Archive for August, 2010

Resting at the River's Edge Logo 2010-2011

The History of a Nation and
Guidance for the Newly Formed Churches

Kings, Kings and More Kings
We will spend the bulk of our Old Testament reading First and Second Kings. Don’t lose sight of the message in the succession of kings and their exploits. The two overriding messages in the books of Kings are:

  • God is faithful and His people (i.e., us and our forefathers) continually turn away from Him. In the book of Kings, we see his judgement ultimately play out in the exile of the Israelites to Babylon.
  • Nations follow their leaders. We will see again and again that the spiritual climate of the Israelites very much followed that of their leader.

We’ll follow up our reading in First and Second Kings with the book of Ruth – a book that is all about courage, faithfulness and redemption. Many see it as a love story, but it is so much more than romance. It is the courage of a young woman, the faithfulness of God and the redemption of God’s people. That makes it a great book to cleanse our palates after reading Kings.

Forming a New Nation of Believers
As we read the books of Kings, we’ll also read what is commonly referred to as the “Pastoral Epistles” – the last writings of Paul, which are letters to Timothy and Titus. These letters provide instruction and guidance about caring for and protecting the newly born churches. The letters focus on church life, as well as leadership qualifications and responsibilities. The recurring themes in these books is keeping true to sound doctrine and living a life of godliness.

While it may seem that we are reading these books out of order (we’ll read 1 Timothy, then Titus, then 2 Timothy), this is the order in which they were written. 2 Timothy is widely believed to have been written shortly before Paul’s execution in AD 66-67. As you read this last letter of Paul’s keep in mind what he penned in chapter 4:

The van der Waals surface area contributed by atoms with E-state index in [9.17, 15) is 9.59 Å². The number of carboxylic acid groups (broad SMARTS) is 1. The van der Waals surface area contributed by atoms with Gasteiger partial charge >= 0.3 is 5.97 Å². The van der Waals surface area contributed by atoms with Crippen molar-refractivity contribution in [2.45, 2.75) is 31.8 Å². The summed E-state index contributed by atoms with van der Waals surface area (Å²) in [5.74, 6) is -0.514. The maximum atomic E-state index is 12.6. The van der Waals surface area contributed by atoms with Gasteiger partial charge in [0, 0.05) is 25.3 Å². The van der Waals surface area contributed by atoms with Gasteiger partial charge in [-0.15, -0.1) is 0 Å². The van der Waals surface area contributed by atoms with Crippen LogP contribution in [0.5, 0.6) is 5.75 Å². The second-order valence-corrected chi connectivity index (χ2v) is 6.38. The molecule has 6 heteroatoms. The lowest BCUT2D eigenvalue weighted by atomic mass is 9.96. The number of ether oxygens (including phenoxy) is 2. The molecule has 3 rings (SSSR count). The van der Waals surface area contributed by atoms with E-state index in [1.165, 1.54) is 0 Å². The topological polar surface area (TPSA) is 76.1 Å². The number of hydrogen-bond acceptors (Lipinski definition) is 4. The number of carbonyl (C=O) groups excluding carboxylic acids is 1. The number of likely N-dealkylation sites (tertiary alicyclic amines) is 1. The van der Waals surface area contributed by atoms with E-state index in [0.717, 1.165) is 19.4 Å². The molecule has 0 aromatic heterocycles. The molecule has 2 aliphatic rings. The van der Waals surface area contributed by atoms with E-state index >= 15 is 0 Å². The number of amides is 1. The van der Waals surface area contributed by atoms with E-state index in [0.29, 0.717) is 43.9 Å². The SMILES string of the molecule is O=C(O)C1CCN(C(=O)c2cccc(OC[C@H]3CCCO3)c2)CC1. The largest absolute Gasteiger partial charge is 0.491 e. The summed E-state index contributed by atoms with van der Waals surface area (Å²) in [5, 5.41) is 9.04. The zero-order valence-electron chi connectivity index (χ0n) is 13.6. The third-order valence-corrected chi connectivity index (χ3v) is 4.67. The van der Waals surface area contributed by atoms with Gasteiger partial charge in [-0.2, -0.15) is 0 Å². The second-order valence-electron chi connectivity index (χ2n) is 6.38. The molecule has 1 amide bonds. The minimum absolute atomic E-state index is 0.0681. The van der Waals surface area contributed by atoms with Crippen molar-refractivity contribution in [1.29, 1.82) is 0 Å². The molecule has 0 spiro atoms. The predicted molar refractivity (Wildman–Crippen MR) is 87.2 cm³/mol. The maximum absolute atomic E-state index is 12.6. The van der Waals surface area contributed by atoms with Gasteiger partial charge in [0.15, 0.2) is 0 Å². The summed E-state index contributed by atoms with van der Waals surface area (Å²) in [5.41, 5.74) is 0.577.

6As for me, my life has already been poured out as an offering to God. The time of my death is near. 7I have fought a good fight, I have finished the race, and I have remained faithful. 8And now the prize awaits me—the crown of righteousness that the Lord, the righteous Judge, will give me on that great day of his return. And the prize is not just for me but for all who eagerly look forward to his glorious return.

There was a time when I didn’t much like the Apostle Paul. Now, I want to be like him when I grow up. How about you?

Blessings as you read this month. May God speak to your heart and spirit.

The recommended reading schedule is below.

To download a PDF of September’s recommended reading plan, click here.

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My husband and I have had many conversations about grieving. Most have been quite short because we find the grieving process to be a mystery. Not that we each haven’t gone through it. Phil’s dad died when he was twelve years old, his mom died in 2001 and my dad died the day after my birthday in 2007. There were three things about grieving that surprised us the most:

  • We were amazed by the sense of nothingness – someone has departed from this world and there is now nothing where there used to be something. Someone, actually; but now an emptiness, a void.
  • We were shocked by the deep, deep sadness. It’s a persisting sadness, and sometimes an elusive one – just when you think you’re feeling better the sadness takes you by surprise once again.
  • We were shaken by the sense that our foundation had been fractured. I don’ t mean our foundation in Christ; that remained unaffected. Even though I was an adult and hadn’t depended on my dad for anything for nearly thirty years, he had always been there, and at some subconscious level that gave me comfort. When he was gone, that sense of someone having my back was gone. Please understand that I don’t in any way mean to demean my husband in this. Of course, he has my back, but he understands, perhaps better than I because both his parents are gone now, that when we lose a parent, a significant structure in our life is torn down. Something that had always been a fact in my life was no longer real and true.